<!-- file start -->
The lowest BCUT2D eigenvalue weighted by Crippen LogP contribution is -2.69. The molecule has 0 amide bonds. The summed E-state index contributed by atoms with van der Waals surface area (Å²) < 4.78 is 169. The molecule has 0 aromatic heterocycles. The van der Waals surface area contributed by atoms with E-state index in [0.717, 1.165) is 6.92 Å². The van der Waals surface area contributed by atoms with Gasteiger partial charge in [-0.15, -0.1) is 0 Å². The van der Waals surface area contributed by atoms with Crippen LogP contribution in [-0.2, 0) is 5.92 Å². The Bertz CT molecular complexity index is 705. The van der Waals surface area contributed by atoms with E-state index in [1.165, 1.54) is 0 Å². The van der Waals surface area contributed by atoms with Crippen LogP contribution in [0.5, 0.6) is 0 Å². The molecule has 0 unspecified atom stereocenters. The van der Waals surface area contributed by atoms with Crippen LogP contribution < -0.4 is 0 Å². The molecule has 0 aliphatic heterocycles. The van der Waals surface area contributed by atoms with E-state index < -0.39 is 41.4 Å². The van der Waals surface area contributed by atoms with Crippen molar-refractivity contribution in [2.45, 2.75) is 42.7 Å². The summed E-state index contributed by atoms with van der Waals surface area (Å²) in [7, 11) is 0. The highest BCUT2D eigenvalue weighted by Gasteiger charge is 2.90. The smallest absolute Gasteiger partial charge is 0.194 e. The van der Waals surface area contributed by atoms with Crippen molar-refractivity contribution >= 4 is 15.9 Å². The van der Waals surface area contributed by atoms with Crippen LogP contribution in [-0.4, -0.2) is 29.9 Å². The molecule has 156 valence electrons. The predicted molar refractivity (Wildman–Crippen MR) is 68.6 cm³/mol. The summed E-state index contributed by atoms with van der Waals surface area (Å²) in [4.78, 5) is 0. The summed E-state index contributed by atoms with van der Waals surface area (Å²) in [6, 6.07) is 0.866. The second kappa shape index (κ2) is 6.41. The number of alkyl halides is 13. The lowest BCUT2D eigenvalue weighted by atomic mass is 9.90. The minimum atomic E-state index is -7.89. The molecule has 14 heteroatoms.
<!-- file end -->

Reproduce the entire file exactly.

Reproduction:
The lowest BCUT2D eigenvalue weighted by Crippen LogP contribution is -2.69. The molecule has 0 amide bonds. The summed E-state index contributed by atoms with van der Waals surface area (Å²) < 4.78 is 169. The molecule has 0 aromatic heterocycles. The van der Waals surface area contributed by atoms with E-state index in [0.717, 1.165) is 6.92 Å². The van der Waals surface area contributed by atoms with Gasteiger partial charge in [-0.15, -0.1) is 0 Å². The van der Waals surface area contributed by atoms with Crippen LogP contribution in [-0.2, 0) is 5.92 Å². The Bertz CT molecular complexity index is 705. The van der Waals surface area contributed by atoms with E-state index in [1.165, 1.54) is 0 Å². The van der Waals surface area contributed by atoms with Crippen LogP contribution in [0.5, 0.6) is 0 Å². The molecule has 0 unspecified atom stereocenters. The van der Waals surface area contributed by atoms with Crippen LogP contribution < -0.4 is 0 Å². The molecule has 0 aliphatic heterocycles. The van der Waals surface area contributed by atoms with E-state index < -0.39 is 41.4 Å². The van der Waals surface area contributed by atoms with Crippen molar-refractivity contribution in [2.45, 2.75) is 42.7 Å². The summed E-state index contributed by atoms with van der Waals surface area (Å²) in [7, 11) is 0. The highest BCUT2D eigenvalue weighted by Gasteiger charge is 2.90. The smallest absolute Gasteiger partial charge is 0.194 e. The van der Waals surface area contributed by atoms with Crippen molar-refractivity contribution >= 4 is 15.9 Å². The van der Waals surface area contributed by atoms with Crippen LogP contribution in [-0.4, -0.2) is 29.9 Å². The molecule has 156 valence electrons. The predicted molar refractivity (Wildman–Crippen MR) is 68.6 cm³/mol. The summed E-state index contributed by atoms with van der Waals surface area (Å²) in [4.78, 5) is 0. The summed E-state index contributed by atoms with van der Waals surface area (Å²) in [6, 6.07) is 0.866. The second kappa shape index (κ2) is 6.41. The number of alkyl halides is 13. The lowest BCUT2D eigenvalue weighted by atomic mass is 9.90. The minimum atomic E-state index is -7.89. The molecule has 14 heteroatoms.